Wednesday, May 9, 2012

Review: The Collective Vol. 3

It’s baaaaaaaaaaack. The Collective is bringing you a third volume. That means ten more ten minute shorts from a variety if indie filmmakers. This time there are two unifying factors. As usual, there’s a theme all of the shorts interpret in their own ways. This time it’s “10 minutes to live.” The new wrinkle is that each of the shorts in Volume Three features the work of a female writer or director. Who says horror is a boy’s club? These gals beg to differ!
So how is it? First of all, it contains what I think is the best short out of the entire series so far. Secondly, well, remember in the review of Collective 1 when I talked about the “three ring circus” aspect where if you didn’t dig something, there was plenty more you would? That applied to this one for me. It’s definitely the most art-house flavored of the three. In the first two volumes, the films generally fell comfortably within the horror realm. This one is much broader in their interpretation of “horror.” That’s not to say I didn’t enjoy this one, or that you wouldn’t enjoy it even more than I did. There just happened to be a couple on here that weren’t really my bucket of entrails. I also don’t want to give the impression that I don’t like art-house style horror. I just need a heavy horror quotient to even it out, and some of the more experimental films here are also some of the less horror oriented. Wait, why am I talking about the couple that I didn’t like? There is some outstanding stuff in this compilation. Did I mention that the best out of the series is on here? I dunno, I just felt it was more uneven than the first two. I could make a joke about the female Collective being the one that wildly swings from one extreme to the other, but that might alienate my legions of adoring female readers. Lets just get on with the review before I get myself in trouble…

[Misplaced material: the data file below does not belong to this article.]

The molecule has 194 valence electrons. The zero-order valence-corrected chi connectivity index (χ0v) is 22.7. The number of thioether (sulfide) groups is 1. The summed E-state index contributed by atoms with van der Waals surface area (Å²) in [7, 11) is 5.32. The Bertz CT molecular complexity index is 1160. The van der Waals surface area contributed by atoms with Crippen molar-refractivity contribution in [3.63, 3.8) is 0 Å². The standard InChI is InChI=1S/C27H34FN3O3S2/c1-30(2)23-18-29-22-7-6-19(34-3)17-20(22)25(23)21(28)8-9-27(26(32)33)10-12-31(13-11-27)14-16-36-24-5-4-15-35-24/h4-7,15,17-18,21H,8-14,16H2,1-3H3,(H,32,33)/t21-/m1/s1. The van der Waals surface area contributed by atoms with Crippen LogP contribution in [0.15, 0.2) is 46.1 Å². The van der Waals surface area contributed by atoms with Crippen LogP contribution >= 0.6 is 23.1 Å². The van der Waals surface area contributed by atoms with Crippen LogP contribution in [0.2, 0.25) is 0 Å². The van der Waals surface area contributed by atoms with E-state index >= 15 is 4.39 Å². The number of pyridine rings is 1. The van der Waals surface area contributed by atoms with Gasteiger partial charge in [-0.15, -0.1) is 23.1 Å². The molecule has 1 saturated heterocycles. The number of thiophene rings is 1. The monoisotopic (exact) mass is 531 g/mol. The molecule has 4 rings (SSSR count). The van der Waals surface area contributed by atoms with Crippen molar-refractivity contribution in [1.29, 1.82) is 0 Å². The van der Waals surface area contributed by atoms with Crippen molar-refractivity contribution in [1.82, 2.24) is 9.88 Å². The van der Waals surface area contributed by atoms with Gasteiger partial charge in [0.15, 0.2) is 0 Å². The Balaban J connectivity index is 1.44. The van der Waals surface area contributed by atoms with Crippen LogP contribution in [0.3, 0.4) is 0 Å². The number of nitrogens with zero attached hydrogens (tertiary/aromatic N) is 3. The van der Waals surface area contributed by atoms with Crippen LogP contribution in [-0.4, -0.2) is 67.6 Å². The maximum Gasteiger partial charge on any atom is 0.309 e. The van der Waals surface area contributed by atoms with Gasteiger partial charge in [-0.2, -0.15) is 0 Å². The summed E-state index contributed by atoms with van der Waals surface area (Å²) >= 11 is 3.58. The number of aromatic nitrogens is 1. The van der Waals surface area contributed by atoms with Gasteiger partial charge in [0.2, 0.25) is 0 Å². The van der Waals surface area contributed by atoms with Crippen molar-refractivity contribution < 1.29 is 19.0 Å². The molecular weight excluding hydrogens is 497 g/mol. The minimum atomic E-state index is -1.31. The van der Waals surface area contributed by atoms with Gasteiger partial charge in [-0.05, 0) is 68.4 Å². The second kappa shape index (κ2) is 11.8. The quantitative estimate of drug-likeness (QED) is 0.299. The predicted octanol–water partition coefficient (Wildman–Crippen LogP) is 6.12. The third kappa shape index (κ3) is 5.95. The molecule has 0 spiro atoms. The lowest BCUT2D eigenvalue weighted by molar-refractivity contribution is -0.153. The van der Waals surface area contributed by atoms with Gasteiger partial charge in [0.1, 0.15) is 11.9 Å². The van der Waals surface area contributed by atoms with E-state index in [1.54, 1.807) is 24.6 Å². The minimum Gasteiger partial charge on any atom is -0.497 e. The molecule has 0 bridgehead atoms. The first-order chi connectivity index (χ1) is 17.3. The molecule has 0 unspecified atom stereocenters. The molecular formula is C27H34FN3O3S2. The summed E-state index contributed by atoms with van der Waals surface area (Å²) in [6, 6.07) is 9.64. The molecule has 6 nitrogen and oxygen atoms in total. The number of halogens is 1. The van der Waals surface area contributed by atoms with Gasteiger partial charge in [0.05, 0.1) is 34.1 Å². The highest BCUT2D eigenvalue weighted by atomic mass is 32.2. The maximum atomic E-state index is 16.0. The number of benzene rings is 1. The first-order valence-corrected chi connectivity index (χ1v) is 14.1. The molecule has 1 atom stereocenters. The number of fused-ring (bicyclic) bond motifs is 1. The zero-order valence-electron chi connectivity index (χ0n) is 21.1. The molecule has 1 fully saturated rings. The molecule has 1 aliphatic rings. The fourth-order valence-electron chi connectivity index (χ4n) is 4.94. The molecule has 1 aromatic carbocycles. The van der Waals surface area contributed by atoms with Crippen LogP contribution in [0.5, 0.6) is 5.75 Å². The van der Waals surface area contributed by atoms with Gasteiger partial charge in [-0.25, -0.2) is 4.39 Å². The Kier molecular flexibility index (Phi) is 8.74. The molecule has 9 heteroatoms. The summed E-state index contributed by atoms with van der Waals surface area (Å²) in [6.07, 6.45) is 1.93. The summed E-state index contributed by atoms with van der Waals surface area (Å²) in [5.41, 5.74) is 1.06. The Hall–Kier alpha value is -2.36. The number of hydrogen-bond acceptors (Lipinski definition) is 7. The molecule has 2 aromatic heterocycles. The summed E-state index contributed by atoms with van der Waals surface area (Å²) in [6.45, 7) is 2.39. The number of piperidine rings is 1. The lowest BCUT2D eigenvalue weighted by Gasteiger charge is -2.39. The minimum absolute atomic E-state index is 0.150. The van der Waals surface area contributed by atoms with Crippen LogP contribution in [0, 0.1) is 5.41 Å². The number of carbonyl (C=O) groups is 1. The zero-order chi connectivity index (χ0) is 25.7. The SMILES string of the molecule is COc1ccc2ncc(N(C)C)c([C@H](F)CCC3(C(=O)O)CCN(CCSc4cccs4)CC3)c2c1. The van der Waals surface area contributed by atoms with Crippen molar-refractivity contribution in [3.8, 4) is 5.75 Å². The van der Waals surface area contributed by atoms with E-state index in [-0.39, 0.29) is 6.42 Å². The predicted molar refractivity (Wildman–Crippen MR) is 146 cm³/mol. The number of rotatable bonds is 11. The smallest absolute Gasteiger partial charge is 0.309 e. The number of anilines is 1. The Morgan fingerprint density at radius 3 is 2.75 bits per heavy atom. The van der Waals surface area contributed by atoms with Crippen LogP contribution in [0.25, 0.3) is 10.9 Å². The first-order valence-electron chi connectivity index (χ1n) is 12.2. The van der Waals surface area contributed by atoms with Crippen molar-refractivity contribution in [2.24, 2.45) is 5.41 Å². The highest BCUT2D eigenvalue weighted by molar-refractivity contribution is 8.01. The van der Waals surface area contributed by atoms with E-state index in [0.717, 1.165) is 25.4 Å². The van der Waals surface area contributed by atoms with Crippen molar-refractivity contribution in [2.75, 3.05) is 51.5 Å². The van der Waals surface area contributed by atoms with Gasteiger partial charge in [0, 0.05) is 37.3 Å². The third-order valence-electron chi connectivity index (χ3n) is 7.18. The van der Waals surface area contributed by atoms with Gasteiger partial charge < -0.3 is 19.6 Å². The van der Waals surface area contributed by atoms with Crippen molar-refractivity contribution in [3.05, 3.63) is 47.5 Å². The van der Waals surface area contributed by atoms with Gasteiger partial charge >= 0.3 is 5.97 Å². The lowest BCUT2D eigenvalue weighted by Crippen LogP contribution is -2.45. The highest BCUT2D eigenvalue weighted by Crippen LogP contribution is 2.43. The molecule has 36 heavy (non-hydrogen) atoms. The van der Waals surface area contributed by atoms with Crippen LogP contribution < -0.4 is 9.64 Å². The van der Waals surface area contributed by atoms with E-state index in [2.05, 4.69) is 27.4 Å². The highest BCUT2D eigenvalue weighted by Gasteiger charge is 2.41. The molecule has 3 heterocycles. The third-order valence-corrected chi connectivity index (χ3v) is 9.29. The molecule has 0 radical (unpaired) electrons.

1.Mysterious Mansion Productions – Conclusion
Amazing. It’s a very close competition, but I think this just might be the best film out of the first 3 Collective volumes combined, and that’s really saying something. It’s phenomenal. I think it tells the most complete story. Four people go to a “self-termination facility.” With that simple premise, it manages to develop all 4 characters quickly and effectively. It also pulls off a similar yet distinct story arc with each of them, which is a miracle for a flick of this length. The casting was perfect, my favorite being Basket Case’s Kevin Van Hentenryck as a tortured ex-junkie. All of the acting was great, the sets were outstanding, and that “pop goes the weasel” theme song was creepy as hell. It all came together brilliantly in this one.